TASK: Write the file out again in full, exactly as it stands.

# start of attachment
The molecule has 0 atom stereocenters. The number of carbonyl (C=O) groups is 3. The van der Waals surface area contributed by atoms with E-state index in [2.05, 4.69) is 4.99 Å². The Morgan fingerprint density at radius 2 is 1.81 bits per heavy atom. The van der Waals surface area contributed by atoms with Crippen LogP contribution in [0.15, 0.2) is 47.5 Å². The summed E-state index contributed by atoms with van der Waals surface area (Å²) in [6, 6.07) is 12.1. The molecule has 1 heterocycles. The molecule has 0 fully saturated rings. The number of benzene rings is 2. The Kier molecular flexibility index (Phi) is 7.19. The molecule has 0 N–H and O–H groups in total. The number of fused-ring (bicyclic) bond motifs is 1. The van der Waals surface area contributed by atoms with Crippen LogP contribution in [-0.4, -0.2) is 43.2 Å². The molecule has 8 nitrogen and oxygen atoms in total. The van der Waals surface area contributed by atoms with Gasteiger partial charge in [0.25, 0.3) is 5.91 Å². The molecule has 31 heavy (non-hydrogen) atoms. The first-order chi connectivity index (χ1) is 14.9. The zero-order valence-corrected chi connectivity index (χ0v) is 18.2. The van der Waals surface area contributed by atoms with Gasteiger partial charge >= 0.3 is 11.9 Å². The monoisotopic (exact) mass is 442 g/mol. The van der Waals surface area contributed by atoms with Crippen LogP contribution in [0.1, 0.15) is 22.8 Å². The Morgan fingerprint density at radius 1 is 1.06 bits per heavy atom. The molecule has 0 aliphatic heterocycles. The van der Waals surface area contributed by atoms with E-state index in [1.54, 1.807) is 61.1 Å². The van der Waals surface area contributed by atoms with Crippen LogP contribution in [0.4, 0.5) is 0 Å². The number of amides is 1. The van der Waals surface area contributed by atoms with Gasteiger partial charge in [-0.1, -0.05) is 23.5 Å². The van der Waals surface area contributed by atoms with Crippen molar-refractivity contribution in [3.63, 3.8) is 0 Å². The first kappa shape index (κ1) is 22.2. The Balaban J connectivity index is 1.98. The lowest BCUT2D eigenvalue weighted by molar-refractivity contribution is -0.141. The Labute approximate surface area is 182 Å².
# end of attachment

The molecule has 0 atom stereocenters. The number of carbonyl (C=O) groups is 3. The van der Waals surface area contributed by atoms with E-state index in [2.05, 4.69) is 4.99 Å². The Morgan fingerprint density at radius 2 is 1.81 bits per heavy atom. The van der Waals surface area contributed by atoms with Crippen LogP contribution in [0.15, 0.2) is 47.5 Å². The summed E-state index contributed by atoms with van der Waals surface area (Å²) in [6, 6.07) is 12.1. The molecule has 1 heterocycles. The molecule has 0 fully saturated rings. The number of benzene rings is 2. The Kier molecular flexibility index (Phi) is 7.19. The molecule has 0 N–H and O–H groups in total. The number of fused-ring (bicyclic) bond motifs is 1. The van der Waals surface area contributed by atoms with Crippen LogP contribution in [-0.4, -0.2) is 43.2 Å². The molecule has 8 nitrogen and oxygen atoms in total. The van der Waals surface area contributed by atoms with Gasteiger partial charge in [0.25, 0.3) is 5.91 Å². The molecule has 31 heavy (non-hydrogen) atoms. The first-order chi connectivity index (χ1) is 14.9. The zero-order valence-corrected chi connectivity index (χ0v) is 18.2. The van der Waals surface area contributed by atoms with Gasteiger partial charge >= 0.3 is 11.9 Å². The monoisotopic (exact) mass is 442 g/mol. The van der Waals surface area contributed by atoms with Crippen LogP contribution in [0.1, 0.15) is 22.8 Å². The Morgan fingerprint density at radius 1 is 1.06 bits per heavy atom. The molecule has 0 aliphatic heterocycles. The van der Waals surface area contributed by atoms with E-state index in [1.54, 1.807) is 61.1 Å². The van der Waals surface area contributed by atoms with Crippen LogP contribution in [0.4, 0.5) is 0 Å². The number of amides is 1. The van der Waals surface area contributed by atoms with Gasteiger partial charge in [-0.1, -0.05) is 23.5 Å². The van der Waals surface area contributed by atoms with Crippen molar-refractivity contribution in [3.63, 3.8) is 0 Å². The first kappa shape index (κ1) is 22.2. The Balaban J connectivity index is 1.98. The lowest BCUT2D eigenvalue weighted by molar-refractivity contribution is -0.141. The Labute approximate surface area is 182 Å².